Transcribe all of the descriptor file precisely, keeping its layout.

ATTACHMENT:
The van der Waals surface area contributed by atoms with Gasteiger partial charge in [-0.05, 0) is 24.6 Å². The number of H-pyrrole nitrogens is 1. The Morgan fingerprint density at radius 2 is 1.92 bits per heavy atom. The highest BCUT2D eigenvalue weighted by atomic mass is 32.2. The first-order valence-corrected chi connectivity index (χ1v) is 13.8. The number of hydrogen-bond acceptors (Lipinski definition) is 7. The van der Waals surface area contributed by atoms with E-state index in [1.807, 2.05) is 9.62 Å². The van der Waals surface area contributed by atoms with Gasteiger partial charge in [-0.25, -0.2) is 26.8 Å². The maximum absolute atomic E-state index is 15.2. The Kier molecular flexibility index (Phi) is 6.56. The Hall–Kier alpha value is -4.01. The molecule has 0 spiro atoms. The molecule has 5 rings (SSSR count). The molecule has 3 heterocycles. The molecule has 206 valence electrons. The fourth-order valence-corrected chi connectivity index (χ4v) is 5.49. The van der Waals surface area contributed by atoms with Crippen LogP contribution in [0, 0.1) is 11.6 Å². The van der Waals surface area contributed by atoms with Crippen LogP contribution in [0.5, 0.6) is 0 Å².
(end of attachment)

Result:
The van der Waals surface area contributed by atoms with Gasteiger partial charge in [-0.05, 0) is 24.6 Å². The number of H-pyrrole nitrogens is 1. The Morgan fingerprint density at radius 2 is 1.92 bits per heavy atom. The highest BCUT2D eigenvalue weighted by atomic mass is 32.2. The first-order valence-corrected chi connectivity index (χ1v) is 13.8. The number of hydrogen-bond acceptors (Lipinski definition) is 7. The van der Waals surface area contributed by atoms with E-state index in [1.807, 2.05) is 9.62 Å². The van der Waals surface area contributed by atoms with Gasteiger partial charge in [-0.25, -0.2) is 26.8 Å². The maximum absolute atomic E-state index is 15.2. The Kier molecular flexibility index (Phi) is 6.56. The Hall–Kier alpha value is -4.01. The molecule has 0 spiro atoms. The molecule has 5 rings (SSSR count). The molecule has 3 heterocycles. The molecule has 206 valence electrons. The fourth-order valence-corrected chi connectivity index (χ4v) is 5.49. The van der Waals surface area contributed by atoms with Crippen LogP contribution in [0, 0.1) is 11.6 Å². The van der Waals surface area contributed by atoms with Crippen LogP contribution in [0.5, 0.6) is 0 Å².